GOPAC's Report to Charter Members dated November 11, 1990, includes a section on Community Activism. (Ex. 4, GOPAC3 180-188). In that section it discusses AOW and ACTV. While it states that ACTV is "legally no longer a GOPAC project," it goes on to discuss ACTV in terms which indicate that it continued to be treated as a GOPAC project. For example it states that "Our mission is to establish ACTV as a new, interactive information network." (Ex. 4, GOPAC3 181). The Charter Member Report is worded in a manner that indicates ACTV was considered a GOPAC project. For example, it uses phrases like "Our goal" with ACTV, "Our next ACTV program," and "Our program was hosted by . . . ." (Ex. 4, GOPAC3 181-182). At the end of the report under the heading "Getting Out the Message," there is a chart showing the AOW and ACTV programs. It then lists how many workshops were set up for each program and what the estimated attendance was for these workshops. (Ex. 4, GOPAC3 183).
6. GOPAC Funding of ALOF and ACTV
When ALOF began to operate in June 1990 it had less than $500 in its bank account. (Ex. 27, CNB 006). It obtained a loan for $25,000 from the Central Bank of Denver in late June and received some direct contributions. These came from a foundation associated with Mr. Callaway, the Family Channel, and at least one other GOPAC supporter. (Ex. 28, ALOF 0050). In addition, GOPAC loaned ALOF $45,000 in 1990, and $29,500 in early 1991 to pay for production expenses. The total of loans from GOPAC to ALOF was $74,500. (Ex. 35, ALOF 0030).
ALOF's last program was broadcast in October 1990. In 1991 and 1992 it did not engage in any activities. In 1991, Citizens Against Government Waste contributed $37,000 to ALOF and Mr. Callaway's foundation contributed $10,000. (Ex. 28, ALOF 0090). The total, $47,000, was given to GOPAC to be applied to the debt. (Ex. 37, CNB 0426, CNB 0428, CNB 0430, CNB 0432). After the $47,000 payment, ALOF owed GOPAC $27,500. (Ex. 28, ALOF 0064).
In late 1991 and 1992, ALOF received contributions from a number of GOPAC supporters totalling $80,000. (Ex. 28, ALOF 0078). $70,000 of that amount was given to GOPAC. GOPAC's then-Executive Director, Mr. Eisenach, was involved in soliciting a number of these donations.
On February 27, 1992, Mr. Eisenach wrote to R. Randolph Richardson to ask him to become a Charter Member of GOPAC. In order to be a Charter Member, a person must contribute at least $10,000. In the letter Mr. Eisenach states:
With respect to foundation funds, it is of course not appropriate for GOPAC to accept 501(c)(3) money. However, Bo Callaway does have a foundation, the Abraham Lincoln Opportunity Foundation (ALOF), which owes GOPAC a substantial sum of money. You might consider a contribution to ALOF, which would enable it to pay down its GOPAC debt, and thus be of enormous help in our efforts to change the Congress in 1992.(Ex. 29, Eisenach 4652). Mr. Richardson's foundation, the Grace Jones Richardson Trust, wrote a $25,000 check to ALOF on April 14, 1992, and ALOF wrote a $25,000 check to GOPAC on April 23, 1992. (Ex. 38, CNB 0449, CNB 0445).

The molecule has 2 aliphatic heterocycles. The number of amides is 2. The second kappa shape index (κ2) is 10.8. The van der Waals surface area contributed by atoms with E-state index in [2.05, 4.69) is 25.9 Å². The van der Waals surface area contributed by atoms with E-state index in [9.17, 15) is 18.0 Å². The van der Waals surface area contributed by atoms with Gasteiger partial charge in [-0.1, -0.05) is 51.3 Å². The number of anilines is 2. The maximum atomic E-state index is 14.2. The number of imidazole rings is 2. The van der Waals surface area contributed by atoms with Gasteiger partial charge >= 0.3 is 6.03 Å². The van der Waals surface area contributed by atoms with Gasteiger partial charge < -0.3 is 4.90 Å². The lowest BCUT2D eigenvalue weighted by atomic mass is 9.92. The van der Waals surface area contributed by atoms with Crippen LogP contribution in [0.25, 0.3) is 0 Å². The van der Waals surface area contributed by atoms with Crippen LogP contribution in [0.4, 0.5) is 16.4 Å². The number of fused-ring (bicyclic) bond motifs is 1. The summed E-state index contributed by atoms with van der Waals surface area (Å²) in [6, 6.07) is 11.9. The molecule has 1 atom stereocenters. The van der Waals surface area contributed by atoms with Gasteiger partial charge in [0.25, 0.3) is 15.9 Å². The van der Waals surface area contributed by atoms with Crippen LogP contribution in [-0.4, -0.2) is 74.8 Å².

On March 16, 1992, Mr. Eisenach wrote a memorandum to June Weiss, GOPAC's Finance Director, concerning Mr. Callaway's Charter Member dues. The memorandum states:
Bo has offered us a choice of (1) $10,000 from him or (2) $20,000 from ALOF. I indicated to him on the phone today I would tend to go for $20,000 over $10,000 -- in part, frankly, because I think we ought to go ahead and get the ALOF loan repaid and be done with it, as opposed to having it hanging around for another year.(Ex. 30, Eisenach 3725). On March 23, 1992, Mr. Callaway's foundation donated $20,000 to ALOF. (Ex. 39, CNB 0443). On the same day, ALOF wrote a check to GOPAC for $20,000. (Ex. 39, CNB 0447). A letter was sent to Mr. Callaway on ALOF stationery thanking him for the contribution. It was signed by numerous members of GOPAC's staff. (Ex. 31, GOPAC2 0012).
Two other GOPAC Charter Members made contributions to ALOF which were immediately turned over to GOPAC. (Ex. 40, CNB 0217, CNB 0439, CNB 0441, CNB 0459). Handwritten notes relating to one of them indicates that a tax-deductible option for his contribution to GOPAC was discussed before the contribution to ALOF was made. (Ex. 32, GOPAC2 2424-2426).